With winter temperatures still upon us, it can be challenging to find signs of spring in the hills of Vermont. However, subtle signs do exist if you know where to look! Notice the fresh greenery in this nest – it confirms that recent refurbishing has taken place by returning red-shouldered hawks. Roughly two feet in diameter, a red-shouldered hawk’s stick nest is lined with moss, lichen, bark and conifer sprigs. Other items that have been used as building material for these raptors include ears of corn, corncobs, corn husks, tissue paper, nests of songbirds, straw, mullein, leaves, twine, various deciduous tree leaves, entire plants, dried tent caterpillar webs and plastic grocery bags. The pictured nest will serve as a nursery for two to five red-shouldered hawk chicks in about a month’s time, and as the nesting season progresses, sprays of conifers such as the hemlock sprigs you see here will continue to be added.
Dramatic stories are not limited to the snowy woods of northern New England! This photograph was taken in Jamaica Plain, a neighborhood of Boston, Massachusetts. It tells the story of a small bird being killed by a relatively small bird of prey, most likely a Cooper’s Hawk or a Sharp-shinned Hawk – both are accipiters and predators of small birds (as well as other prey). Because their wingspans overlap, there’s no way to unequivocally state which of these raptors left this imprint, but whichever it was, it was successful, judging by the feathers and blood that remain. Both of these hawks are listed as Massachusetts Species of Special Concern, with the Sharp-shinned hawk sighted most often in the western part of the state. (Photograph by Sadie Richards)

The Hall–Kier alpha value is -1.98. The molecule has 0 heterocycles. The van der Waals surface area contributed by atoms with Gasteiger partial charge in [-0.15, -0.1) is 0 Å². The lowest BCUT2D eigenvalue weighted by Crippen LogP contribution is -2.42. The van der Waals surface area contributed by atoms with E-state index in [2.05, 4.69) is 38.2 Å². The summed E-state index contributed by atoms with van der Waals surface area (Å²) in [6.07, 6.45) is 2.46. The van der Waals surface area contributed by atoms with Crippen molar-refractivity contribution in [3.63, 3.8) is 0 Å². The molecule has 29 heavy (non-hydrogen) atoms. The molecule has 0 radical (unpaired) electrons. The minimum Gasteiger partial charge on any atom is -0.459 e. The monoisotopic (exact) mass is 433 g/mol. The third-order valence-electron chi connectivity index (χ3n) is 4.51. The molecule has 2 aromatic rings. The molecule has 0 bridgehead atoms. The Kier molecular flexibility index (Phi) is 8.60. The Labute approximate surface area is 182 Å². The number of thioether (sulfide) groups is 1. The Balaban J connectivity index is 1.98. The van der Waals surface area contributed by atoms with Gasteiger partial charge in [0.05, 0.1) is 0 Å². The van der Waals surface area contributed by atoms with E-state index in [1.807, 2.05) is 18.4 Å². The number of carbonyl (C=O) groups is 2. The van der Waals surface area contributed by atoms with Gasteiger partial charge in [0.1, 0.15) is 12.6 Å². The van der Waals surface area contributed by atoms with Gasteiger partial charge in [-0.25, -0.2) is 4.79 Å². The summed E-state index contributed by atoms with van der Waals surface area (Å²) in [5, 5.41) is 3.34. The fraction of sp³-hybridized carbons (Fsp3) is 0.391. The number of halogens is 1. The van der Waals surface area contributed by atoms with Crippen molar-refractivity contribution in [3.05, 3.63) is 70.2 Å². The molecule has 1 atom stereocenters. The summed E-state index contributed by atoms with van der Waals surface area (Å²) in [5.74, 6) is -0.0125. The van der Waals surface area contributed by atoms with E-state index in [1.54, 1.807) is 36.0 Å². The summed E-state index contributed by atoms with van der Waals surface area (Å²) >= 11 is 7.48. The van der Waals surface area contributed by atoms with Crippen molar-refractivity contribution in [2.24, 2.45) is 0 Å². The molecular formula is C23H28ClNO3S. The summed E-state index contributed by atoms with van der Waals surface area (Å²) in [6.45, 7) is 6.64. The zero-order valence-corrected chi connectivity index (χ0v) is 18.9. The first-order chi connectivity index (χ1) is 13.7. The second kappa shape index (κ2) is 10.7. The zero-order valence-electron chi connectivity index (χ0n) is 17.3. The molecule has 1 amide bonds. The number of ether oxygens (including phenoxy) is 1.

Broad-winged Hawk chicks spend their first five or six weeks in the nest being fed small mammals, toads, nestling birds and a variety of invertebrates by their mother. They then fledge, but for the next two weeks these young birds continue to use the nest as a feeding (food is still being provided for them) and roosting site. At about seven weeks of age they begin capturing their own prey, and remain on their parents’ territory for the next month or two — just enough time to learn the ropes before migrating south for the winter, which they are doing right now (peak migration is mid-September).